BY JULIA O'CAREY AND JOHN PRESS
“You’re on your own now.”
As the shock of their father’s words wore off, reality set in for Sok Chea and his seven older siblings. Their mother had died five years ago. Now, their newly remarried father had informed them that he would not support them anymore. Suddenly, they were alone. Orphaned.
The siblings vowed to stay together and take care of each other, but they struggled to make ends meet. Eventually, Sok Chea and four of his siblings moved to Phnom Penh, hoping to fare better in the city, where there were more opportunities. But instead they found more heartbreak.
Feeling pressure to provide for the younger children, Sok Chea’s oldest sister got married. It didn’t last, but the failed union left her with two young children of her own to care for, in addition to her four brothers and sisters. She began working as a street vendor. Another of Sok Chea’s sisters found work at a factory, and one of his brother’s began working as a tuk tuk driver. Their combined income provided for their food, the $55 monthly rent for the small room that the seven of them shared, plus $20 per month for water and electricity. However, sending Sok Chea to school was out of the question. His family simply could not afford the informal fees collected by the teachers at the government schools.
Then, they learned about the ASAP-supported Chamroeun Phal Adventist School (CPAS) in Phnom Penh, which serves the children of poor and at-risk families like Sok Chea’s. At the age of nine, Sok Chea could not read and had never set foot in a classroom, but the staff had compassion on the boy and allowed him to enroll in kindergarten. He proved an eager learner, and within months he had progressed to first grade.
Last November, Sok Chea, now 14 years old, entered his final year at CPAS. But as the economic fallout of the Covid-19 pandemic unfolded in Phnom Penh, it hit families like Sok Chea’s especially hard. His sister’s sales suffered. Lockdowns shuttered factories, such as the one where his other sister worked, and left few passengers for tuk tuk drivers like his brother. Sok Chea began missing class and working from morning until evening, helping his sister at the market. With little time to study, his grades suffered, and he grew discouraged. But then Sok Chea remembered something he had learned in school.
“When I was in the third grade, one of my friends was struggling in school. The teacher asked each student to pray for him,” he recalls. “As we prayed, his grades improved, and at the end of the year he passed his final exams. It was a miracle of God!”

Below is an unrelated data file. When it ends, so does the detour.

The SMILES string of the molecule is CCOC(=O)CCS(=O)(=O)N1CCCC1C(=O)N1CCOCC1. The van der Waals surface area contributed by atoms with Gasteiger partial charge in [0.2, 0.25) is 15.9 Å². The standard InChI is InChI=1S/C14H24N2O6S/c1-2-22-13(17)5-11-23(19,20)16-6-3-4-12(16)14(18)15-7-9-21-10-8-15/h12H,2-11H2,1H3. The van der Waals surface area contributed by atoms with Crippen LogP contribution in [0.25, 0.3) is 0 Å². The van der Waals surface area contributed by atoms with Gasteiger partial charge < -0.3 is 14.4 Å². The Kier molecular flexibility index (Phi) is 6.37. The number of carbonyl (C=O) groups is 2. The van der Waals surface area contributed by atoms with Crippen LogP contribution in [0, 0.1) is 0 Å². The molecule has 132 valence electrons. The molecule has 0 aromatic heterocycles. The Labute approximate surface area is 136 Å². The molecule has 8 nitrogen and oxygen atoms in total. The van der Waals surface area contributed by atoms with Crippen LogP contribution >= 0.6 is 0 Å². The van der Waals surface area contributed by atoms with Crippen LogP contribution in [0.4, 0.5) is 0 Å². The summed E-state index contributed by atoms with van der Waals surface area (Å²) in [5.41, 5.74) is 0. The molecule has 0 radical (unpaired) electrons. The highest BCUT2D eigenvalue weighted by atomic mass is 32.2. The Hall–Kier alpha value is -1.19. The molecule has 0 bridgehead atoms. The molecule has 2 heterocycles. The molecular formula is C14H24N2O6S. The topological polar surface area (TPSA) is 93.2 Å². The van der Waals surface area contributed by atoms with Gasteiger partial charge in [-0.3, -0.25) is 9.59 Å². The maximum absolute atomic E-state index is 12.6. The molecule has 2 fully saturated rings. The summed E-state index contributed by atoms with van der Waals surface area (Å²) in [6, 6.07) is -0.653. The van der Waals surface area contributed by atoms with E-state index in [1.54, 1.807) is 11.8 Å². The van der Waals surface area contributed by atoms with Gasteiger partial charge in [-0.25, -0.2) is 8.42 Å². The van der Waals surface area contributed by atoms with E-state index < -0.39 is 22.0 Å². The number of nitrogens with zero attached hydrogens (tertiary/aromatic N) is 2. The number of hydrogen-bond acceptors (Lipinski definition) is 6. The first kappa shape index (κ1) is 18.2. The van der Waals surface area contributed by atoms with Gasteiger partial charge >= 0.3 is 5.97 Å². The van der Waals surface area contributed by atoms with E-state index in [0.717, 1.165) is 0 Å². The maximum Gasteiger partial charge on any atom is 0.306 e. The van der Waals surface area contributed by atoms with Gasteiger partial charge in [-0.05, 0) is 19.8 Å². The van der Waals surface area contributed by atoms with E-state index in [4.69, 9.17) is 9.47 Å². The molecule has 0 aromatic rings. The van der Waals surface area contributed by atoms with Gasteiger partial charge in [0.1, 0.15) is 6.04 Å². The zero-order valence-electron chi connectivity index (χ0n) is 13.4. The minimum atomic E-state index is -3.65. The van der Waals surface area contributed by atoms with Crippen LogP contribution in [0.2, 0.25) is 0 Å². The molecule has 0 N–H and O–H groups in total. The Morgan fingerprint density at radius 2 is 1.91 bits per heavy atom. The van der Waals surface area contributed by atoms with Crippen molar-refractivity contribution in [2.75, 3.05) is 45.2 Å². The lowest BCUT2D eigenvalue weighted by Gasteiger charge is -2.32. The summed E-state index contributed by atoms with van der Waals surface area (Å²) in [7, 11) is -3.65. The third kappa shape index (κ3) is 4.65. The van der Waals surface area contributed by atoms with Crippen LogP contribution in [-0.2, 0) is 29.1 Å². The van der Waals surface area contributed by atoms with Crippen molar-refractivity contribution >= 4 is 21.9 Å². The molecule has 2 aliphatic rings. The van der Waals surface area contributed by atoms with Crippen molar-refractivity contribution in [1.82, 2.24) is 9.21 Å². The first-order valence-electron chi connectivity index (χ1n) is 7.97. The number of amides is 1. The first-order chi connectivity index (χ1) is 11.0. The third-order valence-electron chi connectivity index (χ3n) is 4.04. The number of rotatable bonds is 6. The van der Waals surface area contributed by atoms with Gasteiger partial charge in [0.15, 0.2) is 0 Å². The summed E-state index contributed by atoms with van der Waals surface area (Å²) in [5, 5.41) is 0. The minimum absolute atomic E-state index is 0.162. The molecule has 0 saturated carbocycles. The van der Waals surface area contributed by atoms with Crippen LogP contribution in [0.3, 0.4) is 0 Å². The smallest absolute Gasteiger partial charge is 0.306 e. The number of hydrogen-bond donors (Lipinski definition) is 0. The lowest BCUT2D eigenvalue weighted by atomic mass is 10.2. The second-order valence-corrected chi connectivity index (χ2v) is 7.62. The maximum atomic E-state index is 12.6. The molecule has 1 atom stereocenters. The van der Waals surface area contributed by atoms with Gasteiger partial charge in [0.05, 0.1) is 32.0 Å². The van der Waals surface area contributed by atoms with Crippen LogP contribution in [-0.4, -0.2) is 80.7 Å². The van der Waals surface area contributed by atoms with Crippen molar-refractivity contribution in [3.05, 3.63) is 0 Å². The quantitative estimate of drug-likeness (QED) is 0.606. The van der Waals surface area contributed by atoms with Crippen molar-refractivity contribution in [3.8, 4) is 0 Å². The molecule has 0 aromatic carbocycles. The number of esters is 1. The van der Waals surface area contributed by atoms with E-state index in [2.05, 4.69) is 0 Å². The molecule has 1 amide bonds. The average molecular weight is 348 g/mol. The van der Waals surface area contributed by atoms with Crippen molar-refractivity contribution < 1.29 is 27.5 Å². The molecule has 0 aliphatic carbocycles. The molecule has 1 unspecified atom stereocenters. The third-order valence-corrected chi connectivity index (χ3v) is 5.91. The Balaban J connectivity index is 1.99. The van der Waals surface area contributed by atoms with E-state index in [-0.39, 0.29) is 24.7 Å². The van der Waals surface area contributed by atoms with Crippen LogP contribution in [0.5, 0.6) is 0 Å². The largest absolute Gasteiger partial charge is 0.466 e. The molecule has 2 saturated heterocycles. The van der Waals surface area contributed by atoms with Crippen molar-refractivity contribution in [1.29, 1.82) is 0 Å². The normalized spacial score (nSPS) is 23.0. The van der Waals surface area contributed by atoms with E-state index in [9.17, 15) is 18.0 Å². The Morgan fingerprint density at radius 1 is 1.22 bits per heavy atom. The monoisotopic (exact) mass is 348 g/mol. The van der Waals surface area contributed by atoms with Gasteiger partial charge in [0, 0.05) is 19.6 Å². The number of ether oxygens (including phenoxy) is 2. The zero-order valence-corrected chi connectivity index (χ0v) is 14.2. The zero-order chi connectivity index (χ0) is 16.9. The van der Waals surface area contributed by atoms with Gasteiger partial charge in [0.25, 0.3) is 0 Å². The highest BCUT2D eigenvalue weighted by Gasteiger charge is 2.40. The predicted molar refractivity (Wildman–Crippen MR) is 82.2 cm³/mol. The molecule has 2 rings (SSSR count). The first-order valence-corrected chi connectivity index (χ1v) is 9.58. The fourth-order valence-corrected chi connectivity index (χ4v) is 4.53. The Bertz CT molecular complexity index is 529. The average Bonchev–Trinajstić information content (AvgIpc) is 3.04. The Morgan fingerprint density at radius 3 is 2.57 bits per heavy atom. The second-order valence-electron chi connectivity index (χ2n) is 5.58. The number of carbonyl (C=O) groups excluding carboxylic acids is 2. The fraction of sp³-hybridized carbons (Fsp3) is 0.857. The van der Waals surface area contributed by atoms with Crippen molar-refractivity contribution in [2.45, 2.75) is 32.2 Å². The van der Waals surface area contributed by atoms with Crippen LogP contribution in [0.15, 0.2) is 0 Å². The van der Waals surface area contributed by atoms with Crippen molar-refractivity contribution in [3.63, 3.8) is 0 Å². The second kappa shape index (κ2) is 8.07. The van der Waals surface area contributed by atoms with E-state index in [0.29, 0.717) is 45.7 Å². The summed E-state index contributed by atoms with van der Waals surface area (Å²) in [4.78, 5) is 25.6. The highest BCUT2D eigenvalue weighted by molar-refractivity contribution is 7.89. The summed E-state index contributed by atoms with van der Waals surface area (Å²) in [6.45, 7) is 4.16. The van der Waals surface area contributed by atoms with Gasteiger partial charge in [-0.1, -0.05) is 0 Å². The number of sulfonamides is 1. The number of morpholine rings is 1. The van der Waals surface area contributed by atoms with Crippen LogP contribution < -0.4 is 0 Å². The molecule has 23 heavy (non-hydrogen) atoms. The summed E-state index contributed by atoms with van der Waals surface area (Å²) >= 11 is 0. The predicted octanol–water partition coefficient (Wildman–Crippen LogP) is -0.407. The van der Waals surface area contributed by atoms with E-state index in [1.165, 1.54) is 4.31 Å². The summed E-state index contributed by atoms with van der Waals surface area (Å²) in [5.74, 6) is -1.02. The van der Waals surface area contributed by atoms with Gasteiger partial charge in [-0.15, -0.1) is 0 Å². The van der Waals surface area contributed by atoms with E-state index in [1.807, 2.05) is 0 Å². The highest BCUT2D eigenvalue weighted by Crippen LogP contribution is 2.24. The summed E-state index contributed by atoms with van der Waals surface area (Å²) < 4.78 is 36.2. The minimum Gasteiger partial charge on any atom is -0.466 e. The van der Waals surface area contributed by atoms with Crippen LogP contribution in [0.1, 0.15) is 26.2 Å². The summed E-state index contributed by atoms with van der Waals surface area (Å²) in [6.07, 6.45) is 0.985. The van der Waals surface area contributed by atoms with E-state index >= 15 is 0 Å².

With his family facing financial difficulties and his graduation in jeopardy, Sok Chea turned to God again. “I found a quiet place and prayed alone day and night to Jesus Christ, asking Him to have mercy on us and help my family.” God heard Sok Chea’s prayer. Customers began flocking to buy his sister’s food at the market. As her sales picked up, Sok Chea returned to CPAS, and by God’s grace he will graduate later this year.
Now, though, Sok Chea has a new prayer request. “I wish to continue my studies,” he shares. “And I want to go to a school that will teach God’s Word, in particular. I want to learn more about Him and get to know Him better. Please pray for me in this plan, and continue to pray for my family, too.”
Over the years, we have seen promising students like Sok Chea come to our schools hopeless, with no aspirations, and leave full of faith in Jesus. We also know the impact of poverty on their lives and how difficult it is for them to maintain their newfound Christian faith in their Buddhist communities. Spirit-filled ASAP teachers, clothed with “… compassion, kindness, humility, meekness, and patience” (Col. 3:12, NRSV), are often the decisive influence in these young people’s decisions for Christ.
We pray for and value each of the 5,000 children in the nearly 100 schools that ASAP supports. God sees each one, and Matthew 10:29-31 reveals the Father’s compassionate heart towards His precious children. “Are not two sparrows sold for a farthing? And one of them shall not fall on the ground without your Father. But the very hairs of your head are all numbered. Fear ye not therefore, ye are of more value than many sparrows” (KJV).
We know the mountain-sized responsibility of supporting so many students is one that only God can provide for. During our fiscal year-end Compassion Campaign, we ask you to commit a special gift to three key projects helping these children and their families. Already God has blessed this campaign with $100,000 in matching gifts toward our $200,000 goal! Thank you for adding your love gifts and prayers to the Compassion Campaign.